NGOs and the International Law Commission draft articles on the protection of persons in the event of disasters: a relationship of mutual or grudging respect?

Elena Evangelidis, Therese O'Donnell

Research output: Contribution to journalArticle

Abstract

Disasters and the human suffering that follows is on the increase. Between 2005 and 2015, nearly 800,000 deaths were attributed to disasters. According to the UN, 134,000,000 people needed humanitarian assistance in 2018 alone. Certain states are identified as particularly prone to disasters but the catastrophic effects are often international. The paradigmatic case of transboundary harm is the 2004 Indian Ocean tsunami, which killed and affected people in twelve states. Even where disasters do not transcend territorial boundaries, domestic response capacities are often overwhelmed, necessitating international assistance. Although external states provide humanitarian relief, in practice, the majority of state aid is channelled through UN agencies and Non-Governmental Organisations (NGOs).
LanguageEnglish
JournalYearbook of International Disaster Law
Publication statusAccepted/In press - 12 Jun 2019

Fingerprint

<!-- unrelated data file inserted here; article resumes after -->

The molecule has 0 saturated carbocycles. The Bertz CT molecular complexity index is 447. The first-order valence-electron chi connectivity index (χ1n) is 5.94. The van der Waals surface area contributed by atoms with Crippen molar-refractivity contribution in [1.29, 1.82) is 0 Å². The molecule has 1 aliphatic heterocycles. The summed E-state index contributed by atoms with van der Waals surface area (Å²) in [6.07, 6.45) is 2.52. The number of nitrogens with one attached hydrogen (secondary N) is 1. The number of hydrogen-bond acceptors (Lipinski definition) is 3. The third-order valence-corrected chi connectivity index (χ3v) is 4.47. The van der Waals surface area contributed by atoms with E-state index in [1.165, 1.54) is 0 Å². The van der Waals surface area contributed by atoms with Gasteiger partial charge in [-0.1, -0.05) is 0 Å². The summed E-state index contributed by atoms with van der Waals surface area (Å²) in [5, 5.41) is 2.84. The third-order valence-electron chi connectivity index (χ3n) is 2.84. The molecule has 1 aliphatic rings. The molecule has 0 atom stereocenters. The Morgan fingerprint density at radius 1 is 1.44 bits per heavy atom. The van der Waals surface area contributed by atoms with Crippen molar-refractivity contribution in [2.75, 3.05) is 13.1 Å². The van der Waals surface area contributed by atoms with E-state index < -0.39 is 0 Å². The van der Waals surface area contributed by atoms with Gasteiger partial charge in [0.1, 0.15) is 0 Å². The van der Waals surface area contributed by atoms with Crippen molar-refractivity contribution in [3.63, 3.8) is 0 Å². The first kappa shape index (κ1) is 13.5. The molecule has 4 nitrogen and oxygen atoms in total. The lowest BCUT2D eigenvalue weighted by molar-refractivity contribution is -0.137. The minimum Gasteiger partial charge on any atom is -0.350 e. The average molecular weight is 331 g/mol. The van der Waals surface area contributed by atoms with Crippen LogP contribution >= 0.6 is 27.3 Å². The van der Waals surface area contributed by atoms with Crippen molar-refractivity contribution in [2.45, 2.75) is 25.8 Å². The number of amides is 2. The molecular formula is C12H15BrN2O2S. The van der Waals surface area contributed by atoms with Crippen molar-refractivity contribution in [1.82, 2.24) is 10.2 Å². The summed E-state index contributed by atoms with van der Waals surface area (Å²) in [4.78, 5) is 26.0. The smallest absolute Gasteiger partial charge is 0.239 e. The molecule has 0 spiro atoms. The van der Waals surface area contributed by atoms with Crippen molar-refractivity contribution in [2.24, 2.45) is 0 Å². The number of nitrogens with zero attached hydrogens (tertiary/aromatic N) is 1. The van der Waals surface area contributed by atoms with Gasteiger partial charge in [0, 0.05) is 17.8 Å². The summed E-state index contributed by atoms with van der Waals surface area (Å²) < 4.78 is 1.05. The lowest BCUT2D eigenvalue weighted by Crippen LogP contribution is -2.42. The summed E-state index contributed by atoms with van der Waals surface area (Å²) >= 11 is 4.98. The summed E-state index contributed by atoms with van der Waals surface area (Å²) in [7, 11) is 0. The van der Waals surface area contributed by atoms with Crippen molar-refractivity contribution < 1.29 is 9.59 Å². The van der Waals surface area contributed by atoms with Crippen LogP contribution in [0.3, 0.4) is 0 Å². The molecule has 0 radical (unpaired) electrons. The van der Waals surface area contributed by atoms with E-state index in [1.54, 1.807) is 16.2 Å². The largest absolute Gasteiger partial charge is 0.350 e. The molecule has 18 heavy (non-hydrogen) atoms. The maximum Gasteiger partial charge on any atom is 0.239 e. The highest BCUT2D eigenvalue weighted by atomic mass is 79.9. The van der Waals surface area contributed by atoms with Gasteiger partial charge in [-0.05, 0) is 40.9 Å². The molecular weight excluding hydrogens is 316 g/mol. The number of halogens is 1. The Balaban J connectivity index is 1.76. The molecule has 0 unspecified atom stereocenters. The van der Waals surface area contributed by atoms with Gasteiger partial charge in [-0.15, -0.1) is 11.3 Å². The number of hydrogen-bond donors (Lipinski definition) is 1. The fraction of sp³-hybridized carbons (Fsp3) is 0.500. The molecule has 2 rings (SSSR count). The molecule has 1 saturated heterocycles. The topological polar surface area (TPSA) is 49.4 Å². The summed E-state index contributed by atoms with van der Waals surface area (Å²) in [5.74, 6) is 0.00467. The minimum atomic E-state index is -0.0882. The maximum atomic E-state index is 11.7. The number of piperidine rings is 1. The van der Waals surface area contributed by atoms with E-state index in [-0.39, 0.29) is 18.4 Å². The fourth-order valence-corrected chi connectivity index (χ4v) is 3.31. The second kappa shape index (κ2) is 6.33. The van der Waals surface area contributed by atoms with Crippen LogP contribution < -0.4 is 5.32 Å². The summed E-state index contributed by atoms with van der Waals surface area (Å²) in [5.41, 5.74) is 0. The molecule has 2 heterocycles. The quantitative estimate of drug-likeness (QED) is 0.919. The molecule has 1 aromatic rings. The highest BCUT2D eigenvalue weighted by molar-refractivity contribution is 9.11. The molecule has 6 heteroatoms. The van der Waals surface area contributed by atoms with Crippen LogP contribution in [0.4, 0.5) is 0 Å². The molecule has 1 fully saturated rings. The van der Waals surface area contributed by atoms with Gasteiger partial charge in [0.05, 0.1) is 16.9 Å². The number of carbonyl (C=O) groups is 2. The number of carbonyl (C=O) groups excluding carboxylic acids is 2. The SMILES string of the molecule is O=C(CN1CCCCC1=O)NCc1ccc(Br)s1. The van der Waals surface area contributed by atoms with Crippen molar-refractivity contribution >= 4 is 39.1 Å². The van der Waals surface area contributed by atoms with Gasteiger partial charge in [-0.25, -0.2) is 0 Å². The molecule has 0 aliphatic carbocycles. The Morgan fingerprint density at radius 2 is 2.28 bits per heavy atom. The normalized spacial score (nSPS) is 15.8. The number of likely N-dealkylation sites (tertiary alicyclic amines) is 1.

international law
disaster
respect
human being
event
UNO
assistance
Indian Ocean
death

Keywords

  • disasters
  • non-governmental organisations
  • International Law Commission
  • draft articles
  • humanitarian assistance

Cite this

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title = "NGOs and the International Law Commission draft articles on the protection of persons in the event of disasters: a relationship of mutual or grudging respect?",
abstract = "Disasters and the human suffering that follows is on the increase. Between 2005 and 2015, nearly 800,000 deaths were attributed to disasters. According to the UN, 134,000,000 people needed humanitarian assistance in 2018 alone. Certain states are identified as particularly prone to disasters but the catastrophic effects are often international. The paradigmatic case of transboundary harm is the 2004 Indian Ocean tsunami, which killed and affected people in twelve states. Even where disasters do not transcend territorial boundaries, domestic response capacities are often overwhelmed, necessitating international assistance. Although external states provide humanitarian relief, in practice, the majority of state aid is channelled through UN agencies and Non-Governmental Organisations (NGOs).",
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